Four-month-old Peyton Truslow would be precious no matter what costume she wore for Halloween.
Still, Lauren Truslow put plenty of thought into what her daughter should wear. Thats what moms do. Or at least thats what moms who love the dress-up aspects of Halloween do.
Truslow vividly remembers dressing as a pumpkin one Halloween as a child, though she must have been much older than four months. That experience was in the back of her mind when she picked out a store-bought costume for Peyton to wear to Halloween parties at her day care, at the Epworth Childrens Home and in the Truslows Columbia neighborhood.
I wanted her to be a pumpkin, Truslow said. Therere only a few years where you can pick what they wear.
A USC graduate and big football fan, she considered a USC cheerleader costume for her daughter, but the pumpkin memory won out. Halloween is the only time shes allowed to wear orange, Truslow said.
Jennifer MacLeod of Columbia has a picture of herself as a witch one Halloween and fondly recalls a Flapper costume. Shes pretty sure her mother or grandmother made many of her childhood costumes, but shes not to that stage yet for her daughter, 17-month-old Marjorie, who will dress as a flamingo this year. I was just kind of looking around at catalogues and I liked that one, MacLeod said. Last year, she was a penguin, so I guess weve got this unintentional bird theme going.
Peyton and Marjorie dont have siblings, which makes the costume-selection process less difficult.
Michelle Flanagan of Lexington had to nix the idea of her 10-year-old son Andrew wearing a scary costume. It might have frightened 3-year-old brother Aidan. So Andrew will don a black suit and cool sunglasses to transform into James Bond. Aidan is leaning toward a cowboy motif. Their 7-year-old sister Brennan will have the special Rapunzel costume, created by her grandmother.
Costume-making grandmas always come in handy for Halloween, Michelle Flanagan said. My mom sewed a costume for me every year. It was always a big event.
Her favorite from her own childhood?: A genie costume thats hanging in her daughters bedroom, waiting for the day when Brennan is big enough to wear it.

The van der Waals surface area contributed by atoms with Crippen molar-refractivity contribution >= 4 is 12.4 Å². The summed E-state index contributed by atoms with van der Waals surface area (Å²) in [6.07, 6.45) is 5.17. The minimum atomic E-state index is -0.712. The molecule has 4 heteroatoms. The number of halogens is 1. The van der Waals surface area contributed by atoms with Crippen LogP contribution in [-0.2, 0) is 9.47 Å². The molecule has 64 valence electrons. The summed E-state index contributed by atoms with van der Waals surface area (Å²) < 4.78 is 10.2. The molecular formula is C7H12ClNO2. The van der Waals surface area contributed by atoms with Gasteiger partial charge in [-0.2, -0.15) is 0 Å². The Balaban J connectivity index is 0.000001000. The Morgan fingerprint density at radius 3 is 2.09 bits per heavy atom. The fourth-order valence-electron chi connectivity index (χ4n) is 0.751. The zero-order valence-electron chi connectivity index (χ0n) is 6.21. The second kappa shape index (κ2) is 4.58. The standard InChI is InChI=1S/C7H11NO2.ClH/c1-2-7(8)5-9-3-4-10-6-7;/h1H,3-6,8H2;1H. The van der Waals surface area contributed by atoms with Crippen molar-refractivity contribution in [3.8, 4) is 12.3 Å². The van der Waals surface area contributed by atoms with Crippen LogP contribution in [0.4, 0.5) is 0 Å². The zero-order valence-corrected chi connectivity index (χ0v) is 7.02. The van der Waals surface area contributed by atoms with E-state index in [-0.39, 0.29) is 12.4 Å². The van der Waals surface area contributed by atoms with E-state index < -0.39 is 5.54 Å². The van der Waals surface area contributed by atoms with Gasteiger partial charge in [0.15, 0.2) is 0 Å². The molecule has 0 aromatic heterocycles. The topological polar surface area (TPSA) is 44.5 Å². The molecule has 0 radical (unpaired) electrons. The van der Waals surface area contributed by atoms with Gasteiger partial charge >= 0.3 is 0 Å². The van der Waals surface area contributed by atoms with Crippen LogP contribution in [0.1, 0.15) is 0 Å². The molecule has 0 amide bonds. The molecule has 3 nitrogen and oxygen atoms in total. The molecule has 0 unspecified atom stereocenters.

Victoria Dozier of Columbia loved a grass-skirt Hawaiian outfit she wore one year as a child, and she was disappointed in a devil mask another year because it wasnt pretty. She doesnt remember a lot of thought going into her costumes. Shes making up for it now.
Were absolutely the craziest family as far as dressing up as a theme, she said.
She, her husband John Hall Dozier and children Olivia, 11, Evans, 8, and Sophia, 6, are a Halloween team. Theyve gone as characters from The Wizard of Oz, Star Wars and The Incredibles. Last year, they were vampires. This year, theyll be pirates.
They each take turns picking a theme. Most costumes are bought at the store, but they add touches to make them their own.
The Doziers would like the Jaillettes. This year, 3-year-old Jaillette twins Will and Spence will be Buzz and Woody from the Toy Story series. Their 2-month-old sister was supposed to be Jessie, but shes too tiny for a cowgirl costume. Instead, shell wear a cow outfit. Mom and Dad will dress as Mr. and Mrs. Potato Head.
I generally put a lot of thought into their costumes, Ashley Jaillette said. As twins, I really have wanted to play up that aspect of Halloween. Their first year, they were bees. I was the queen bee, and my husband was the bee-keeper. Last year, they were a chicken and an egg. Get it?
Ashley isnt domestic enough to create her own costumes. She usually buys them, but she had to recruit a friend to help with the egg costume. All of the costumes are a big improvement over her childhood costumes.
I was a ghost a couple of years, sadly, she said.